Higher Cigarette Taxes in California?
July 1, 2015
California might be facing calls for a higher cigarette tax in the near future. This session, the state Senate had been considering SB-591, which would raise the tax to $2 per pack. Despite clearing committee, the bill never made it to the floor and was relegated to the Senate’s inactive file earlier this month. However, a ballot initiative to raise taxes might gain a spot on the 2016 ballot, as backers have pledged to spend $2 million to promote the tax increases. From the Sacramento Bee:
The money flowed from a coalition of groups that include SEIU California State Council – a union umbrella group whose members include thousands of health care workers – the California Medical Association, the California Dental Association, the American Cancer Society and groups promoting heart and lung health.
Their twin ballot initiatives would impose a $2-per-pack tax on cigarettes to fund health programs that include smoking prevention and Medi-Cal, California’s health insurance program for low-income residents.
The money is another move in an ongoing political fight over Medi-Cal reimbursement rates.
A similar coalition of medical and labor groups has pushed to have California increase how much it pays doctors and other providers, saying existing rates are making it hard to obtain health care. Some of the cigarette tax revenue would flow into a new fund that could be used to augment Medi-Cal provider rates.
At $0.87 per pack, California’s cigarette tax ranks in the middle of the pack nationally. But while raising cigarette taxes is being sold as a good way to improve funding for government programs, cigarette taxes are not a stable revenue source. Cigarette consumption is on the decline as smokers switch to alternative tobacco products like e-cigarettes or just quit altogether. Tying a spending program with continual budgeting needs to a revenue source that is getting smaller is not a sustainable budgeting practice, and California needs to be wary of unsustainable budget practices.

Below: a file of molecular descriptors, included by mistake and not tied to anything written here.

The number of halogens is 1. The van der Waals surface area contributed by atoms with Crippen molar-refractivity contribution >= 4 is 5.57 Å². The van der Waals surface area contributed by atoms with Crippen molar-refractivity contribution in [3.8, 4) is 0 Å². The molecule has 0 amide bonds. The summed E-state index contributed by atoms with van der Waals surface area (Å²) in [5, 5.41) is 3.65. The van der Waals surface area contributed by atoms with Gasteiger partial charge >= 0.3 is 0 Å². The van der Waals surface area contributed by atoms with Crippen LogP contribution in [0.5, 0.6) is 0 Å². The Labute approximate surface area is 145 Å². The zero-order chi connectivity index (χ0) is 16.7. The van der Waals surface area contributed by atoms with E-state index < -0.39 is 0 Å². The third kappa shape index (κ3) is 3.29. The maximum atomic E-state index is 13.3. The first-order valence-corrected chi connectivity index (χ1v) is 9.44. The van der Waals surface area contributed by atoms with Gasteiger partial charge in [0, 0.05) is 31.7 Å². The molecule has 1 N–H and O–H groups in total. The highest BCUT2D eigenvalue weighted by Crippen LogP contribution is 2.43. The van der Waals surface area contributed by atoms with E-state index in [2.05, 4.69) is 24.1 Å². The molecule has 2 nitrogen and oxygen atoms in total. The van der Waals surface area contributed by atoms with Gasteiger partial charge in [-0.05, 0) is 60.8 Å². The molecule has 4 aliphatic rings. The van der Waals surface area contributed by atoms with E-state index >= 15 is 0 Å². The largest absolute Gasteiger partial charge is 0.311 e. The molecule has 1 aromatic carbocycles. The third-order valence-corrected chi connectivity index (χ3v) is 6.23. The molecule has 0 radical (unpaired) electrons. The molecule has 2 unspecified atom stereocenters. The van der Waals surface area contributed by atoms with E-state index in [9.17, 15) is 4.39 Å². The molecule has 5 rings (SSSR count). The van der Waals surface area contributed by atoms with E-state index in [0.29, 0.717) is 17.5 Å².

In addition, this plan would only exacerbate smuggling issues in the state. In 2013, about one in every three cigarettes consumed in California was smuggled in, according to the Mackinac Center for Public Policy. One of the main reasons for this is the state’s southern neighbor, Mexico, where cigarette prices are about a third lower.
While lawmakers and advocacy groups have noble goals in mind, higher cigarette taxes would hurt more than they help. Any tax hike would eventually result in lower revenues and an increasingly lucrative black market, neither of which would do the state any good.
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